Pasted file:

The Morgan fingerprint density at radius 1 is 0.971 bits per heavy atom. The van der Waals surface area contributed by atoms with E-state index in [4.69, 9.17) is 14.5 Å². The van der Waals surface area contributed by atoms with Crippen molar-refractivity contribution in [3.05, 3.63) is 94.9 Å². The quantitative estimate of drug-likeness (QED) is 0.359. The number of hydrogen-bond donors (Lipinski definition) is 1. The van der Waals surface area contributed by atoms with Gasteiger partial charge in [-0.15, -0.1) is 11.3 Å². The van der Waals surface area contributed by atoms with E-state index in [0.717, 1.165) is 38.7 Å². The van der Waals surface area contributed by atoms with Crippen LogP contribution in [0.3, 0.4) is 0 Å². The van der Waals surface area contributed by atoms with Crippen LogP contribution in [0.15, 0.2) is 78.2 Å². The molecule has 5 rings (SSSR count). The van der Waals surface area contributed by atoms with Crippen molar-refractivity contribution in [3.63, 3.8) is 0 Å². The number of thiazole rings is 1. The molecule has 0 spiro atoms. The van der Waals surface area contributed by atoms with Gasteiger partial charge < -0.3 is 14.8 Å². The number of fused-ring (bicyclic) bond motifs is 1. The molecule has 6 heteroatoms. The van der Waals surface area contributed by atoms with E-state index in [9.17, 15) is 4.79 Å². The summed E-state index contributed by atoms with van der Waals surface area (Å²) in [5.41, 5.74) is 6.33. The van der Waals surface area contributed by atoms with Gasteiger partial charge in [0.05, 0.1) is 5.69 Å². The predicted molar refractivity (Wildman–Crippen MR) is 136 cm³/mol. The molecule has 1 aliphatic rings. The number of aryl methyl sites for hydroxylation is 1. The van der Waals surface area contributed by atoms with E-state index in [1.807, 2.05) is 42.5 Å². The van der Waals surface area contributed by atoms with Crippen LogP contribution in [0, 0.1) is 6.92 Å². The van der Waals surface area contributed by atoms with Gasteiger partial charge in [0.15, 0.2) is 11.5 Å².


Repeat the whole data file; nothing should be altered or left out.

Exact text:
The Morgan fingerprint density at radius 1 is 0.971 bits per heavy atom. The van der Waals surface area contributed by atoms with E-state index in [4.69, 9.17) is 14.5 Å². The van der Waals surface area contributed by atoms with Crippen molar-refractivity contribution in [3.05, 3.63) is 94.9 Å². The quantitative estimate of drug-likeness (QED) is 0.359. The number of hydrogen-bond donors (Lipinski definition) is 1. The van der Waals surface area contributed by atoms with Gasteiger partial charge in [-0.15, -0.1) is 11.3 Å². The van der Waals surface area contributed by atoms with E-state index in [0.717, 1.165) is 38.7 Å². The van der Waals surface area contributed by atoms with Crippen LogP contribution in [0.3, 0.4) is 0 Å². The van der Waals surface area contributed by atoms with Crippen LogP contribution in [0.15, 0.2) is 78.2 Å². The molecule has 5 rings (SSSR count). The van der Waals surface area contributed by atoms with Crippen molar-refractivity contribution in [3.63, 3.8) is 0 Å². The number of thiazole rings is 1. The molecule has 0 spiro atoms. The van der Waals surface area contributed by atoms with Gasteiger partial charge < -0.3 is 14.8 Å². The number of fused-ring (bicyclic) bond motifs is 1. The molecule has 6 heteroatoms. The van der Waals surface area contributed by atoms with E-state index in [9.17, 15) is 4.79 Å². The summed E-state index contributed by atoms with van der Waals surface area (Å²) in [5.41, 5.74) is 6.33. The van der Waals surface area contributed by atoms with Gasteiger partial charge in [0.05, 0.1) is 5.69 Å². The predicted molar refractivity (Wildman–Crippen MR) is 136 cm³/mol. The molecule has 1 aliphatic rings. The number of aryl methyl sites for hydroxylation is 1. The van der Waals surface area contributed by atoms with E-state index in [1.807, 2.05) is 42.5 Å². The van der Waals surface area contributed by atoms with Crippen LogP contribution in [0, 0.1) is 6.92 Å². The van der Waals surface area contributed by atoms with Gasteiger partial charge in [0.15, 0.2) is 11.5 Å².